February 2, 2017 -
Canada has started an under-the-radar lobbying campaign against the Trump administration’s planned biometric screening initiative for all visitors to the United States upon both entry and exit, according to a report by The Globe and Mail.
The move follows last Friday’s executive order on immigration and refugees which also called for the Department of Homeland Security to expedite the completion of a biometric entry/exit tracking system.
The expedited plans for the system could cause massive congestion of both people and goods at borders.
Public Safety Minister Ralph Goodale addressed these concerns during a phone call this week with John Kelly, the new U.S. Homeland Security Secretary, according to representative for Goodale’s office.
That conversation seemingly sparked a lobbying campaign against Kelly and other members of President Trump’s administration, along with Congress, who would be required to approve significant costs related to the initiative before its implementation can even begin.
Aside from implementation costs and logistical issues, Canada is expected to cite the negative impact the biometric screening system would have on those industries that depend on a rapid distribution of people and goods across the border.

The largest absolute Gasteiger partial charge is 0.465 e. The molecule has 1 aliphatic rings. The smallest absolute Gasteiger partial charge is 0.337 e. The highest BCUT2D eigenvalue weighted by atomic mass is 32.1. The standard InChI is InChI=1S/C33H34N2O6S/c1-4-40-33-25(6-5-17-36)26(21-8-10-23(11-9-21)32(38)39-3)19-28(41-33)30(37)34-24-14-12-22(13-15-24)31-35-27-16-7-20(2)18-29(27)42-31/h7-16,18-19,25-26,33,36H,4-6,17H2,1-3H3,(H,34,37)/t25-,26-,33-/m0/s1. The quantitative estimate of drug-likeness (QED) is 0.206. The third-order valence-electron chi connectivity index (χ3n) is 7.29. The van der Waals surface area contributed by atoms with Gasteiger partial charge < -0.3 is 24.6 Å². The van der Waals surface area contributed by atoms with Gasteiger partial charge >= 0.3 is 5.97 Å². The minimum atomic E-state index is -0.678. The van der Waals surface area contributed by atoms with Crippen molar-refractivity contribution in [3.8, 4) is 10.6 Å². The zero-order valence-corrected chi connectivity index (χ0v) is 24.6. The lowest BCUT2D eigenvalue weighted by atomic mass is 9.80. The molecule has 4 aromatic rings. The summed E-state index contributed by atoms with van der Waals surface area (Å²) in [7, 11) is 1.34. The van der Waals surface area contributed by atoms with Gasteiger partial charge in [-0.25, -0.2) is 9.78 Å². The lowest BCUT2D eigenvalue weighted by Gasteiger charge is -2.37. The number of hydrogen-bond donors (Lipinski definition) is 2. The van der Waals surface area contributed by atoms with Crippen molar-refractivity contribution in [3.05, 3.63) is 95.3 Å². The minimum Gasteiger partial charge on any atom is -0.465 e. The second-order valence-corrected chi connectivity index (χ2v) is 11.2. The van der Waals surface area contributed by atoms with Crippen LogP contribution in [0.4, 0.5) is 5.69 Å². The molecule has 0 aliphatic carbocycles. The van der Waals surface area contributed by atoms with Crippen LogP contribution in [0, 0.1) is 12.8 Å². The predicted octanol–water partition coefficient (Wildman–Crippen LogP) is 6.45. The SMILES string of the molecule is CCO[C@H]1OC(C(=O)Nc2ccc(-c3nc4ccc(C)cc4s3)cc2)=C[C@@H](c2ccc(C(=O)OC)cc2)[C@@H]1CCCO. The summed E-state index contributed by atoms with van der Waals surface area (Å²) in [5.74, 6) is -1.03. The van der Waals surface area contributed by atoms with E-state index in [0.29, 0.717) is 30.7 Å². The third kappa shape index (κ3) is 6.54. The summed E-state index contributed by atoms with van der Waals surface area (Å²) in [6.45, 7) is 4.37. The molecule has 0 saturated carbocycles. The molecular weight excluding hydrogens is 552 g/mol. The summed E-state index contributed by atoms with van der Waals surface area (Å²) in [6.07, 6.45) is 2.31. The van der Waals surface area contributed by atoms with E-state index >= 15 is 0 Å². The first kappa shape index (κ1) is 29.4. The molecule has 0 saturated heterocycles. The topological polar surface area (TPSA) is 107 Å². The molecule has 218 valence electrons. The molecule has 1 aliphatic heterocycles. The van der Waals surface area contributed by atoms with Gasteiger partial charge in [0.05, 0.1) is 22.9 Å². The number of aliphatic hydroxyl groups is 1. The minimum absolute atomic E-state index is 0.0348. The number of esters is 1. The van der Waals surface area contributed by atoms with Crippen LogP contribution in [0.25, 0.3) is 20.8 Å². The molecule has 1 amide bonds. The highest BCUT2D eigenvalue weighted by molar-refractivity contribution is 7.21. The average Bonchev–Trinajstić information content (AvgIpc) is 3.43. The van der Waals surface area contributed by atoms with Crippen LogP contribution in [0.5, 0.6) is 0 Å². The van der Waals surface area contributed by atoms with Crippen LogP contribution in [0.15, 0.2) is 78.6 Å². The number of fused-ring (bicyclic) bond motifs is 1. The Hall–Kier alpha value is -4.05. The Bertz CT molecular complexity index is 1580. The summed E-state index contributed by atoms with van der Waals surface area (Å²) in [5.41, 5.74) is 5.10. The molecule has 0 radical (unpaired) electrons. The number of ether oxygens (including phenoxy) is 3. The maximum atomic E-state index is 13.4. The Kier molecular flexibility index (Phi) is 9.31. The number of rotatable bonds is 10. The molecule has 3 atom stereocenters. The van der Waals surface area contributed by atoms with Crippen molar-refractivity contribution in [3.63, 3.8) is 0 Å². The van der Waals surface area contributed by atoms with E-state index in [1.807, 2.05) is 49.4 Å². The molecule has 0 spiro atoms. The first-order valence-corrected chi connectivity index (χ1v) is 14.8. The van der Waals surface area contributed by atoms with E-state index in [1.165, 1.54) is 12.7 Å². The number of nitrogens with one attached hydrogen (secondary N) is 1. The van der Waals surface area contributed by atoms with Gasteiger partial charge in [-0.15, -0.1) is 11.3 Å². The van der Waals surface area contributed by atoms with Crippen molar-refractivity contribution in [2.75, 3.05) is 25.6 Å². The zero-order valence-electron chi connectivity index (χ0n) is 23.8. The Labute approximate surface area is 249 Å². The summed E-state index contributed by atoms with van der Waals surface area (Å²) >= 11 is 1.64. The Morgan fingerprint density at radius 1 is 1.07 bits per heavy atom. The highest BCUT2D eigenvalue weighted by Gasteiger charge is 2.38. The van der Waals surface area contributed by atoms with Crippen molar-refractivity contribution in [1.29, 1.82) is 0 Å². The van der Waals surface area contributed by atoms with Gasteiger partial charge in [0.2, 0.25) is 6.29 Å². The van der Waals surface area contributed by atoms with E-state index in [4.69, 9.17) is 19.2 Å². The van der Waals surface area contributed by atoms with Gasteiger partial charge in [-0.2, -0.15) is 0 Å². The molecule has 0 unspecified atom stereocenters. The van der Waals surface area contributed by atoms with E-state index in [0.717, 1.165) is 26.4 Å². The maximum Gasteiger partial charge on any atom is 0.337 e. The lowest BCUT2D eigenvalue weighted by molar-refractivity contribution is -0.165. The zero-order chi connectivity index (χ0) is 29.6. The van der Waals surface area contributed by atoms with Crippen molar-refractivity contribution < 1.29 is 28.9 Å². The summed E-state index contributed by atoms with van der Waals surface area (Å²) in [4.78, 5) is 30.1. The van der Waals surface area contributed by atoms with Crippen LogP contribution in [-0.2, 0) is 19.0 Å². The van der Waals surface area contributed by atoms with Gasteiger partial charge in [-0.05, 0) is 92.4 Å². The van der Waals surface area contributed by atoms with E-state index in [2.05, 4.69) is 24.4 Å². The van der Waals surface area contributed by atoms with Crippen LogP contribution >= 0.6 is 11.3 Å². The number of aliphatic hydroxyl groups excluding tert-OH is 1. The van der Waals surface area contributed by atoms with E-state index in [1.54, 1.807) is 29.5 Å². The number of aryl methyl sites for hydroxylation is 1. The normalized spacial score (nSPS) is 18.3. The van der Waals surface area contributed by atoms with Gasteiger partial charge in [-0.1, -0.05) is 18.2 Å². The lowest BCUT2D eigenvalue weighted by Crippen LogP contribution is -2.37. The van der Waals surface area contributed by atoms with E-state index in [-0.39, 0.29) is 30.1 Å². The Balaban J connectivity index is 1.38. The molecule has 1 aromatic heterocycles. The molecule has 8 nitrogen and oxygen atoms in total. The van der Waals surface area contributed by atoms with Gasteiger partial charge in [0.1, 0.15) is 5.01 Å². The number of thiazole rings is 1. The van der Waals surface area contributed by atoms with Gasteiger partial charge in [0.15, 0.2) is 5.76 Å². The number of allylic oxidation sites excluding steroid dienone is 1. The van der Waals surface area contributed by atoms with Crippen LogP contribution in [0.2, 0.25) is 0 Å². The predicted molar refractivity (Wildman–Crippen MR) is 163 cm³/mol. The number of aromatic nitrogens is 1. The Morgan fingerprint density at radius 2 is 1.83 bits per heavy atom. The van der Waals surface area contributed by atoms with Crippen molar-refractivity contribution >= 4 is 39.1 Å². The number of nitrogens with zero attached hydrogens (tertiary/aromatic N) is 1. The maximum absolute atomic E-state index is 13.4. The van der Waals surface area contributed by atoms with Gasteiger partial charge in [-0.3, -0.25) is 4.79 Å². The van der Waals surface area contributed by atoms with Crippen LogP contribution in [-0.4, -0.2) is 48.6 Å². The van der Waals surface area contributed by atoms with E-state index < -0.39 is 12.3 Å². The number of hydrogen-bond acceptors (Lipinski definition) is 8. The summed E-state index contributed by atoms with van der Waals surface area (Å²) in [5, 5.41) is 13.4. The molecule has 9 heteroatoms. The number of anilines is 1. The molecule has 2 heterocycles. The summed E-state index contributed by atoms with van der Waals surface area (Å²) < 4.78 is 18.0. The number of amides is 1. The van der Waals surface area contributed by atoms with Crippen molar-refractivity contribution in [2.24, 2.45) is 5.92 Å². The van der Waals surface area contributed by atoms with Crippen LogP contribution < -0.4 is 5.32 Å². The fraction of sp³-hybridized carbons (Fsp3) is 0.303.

A senior Canadian official said he remains optimistic that their concerns will be shared by other U.S. jurisdictions, such as border states with economies tied to Canada’s and tourism-dependent states.
Currently, U.S. Customs and Border Protection runs biometric screening checks only on select visitors entering the country at airports and seaports, as well as some major land crossings with Canada.
U.S. and Canadian governments made an agreement in 2011 to inform each other when visitors return to their home countries.
The success of this data-sharing agreement should make a strong case in convincing the Trump administration and Congress that Canadians should be excluded from the new biometric entry-exit measures.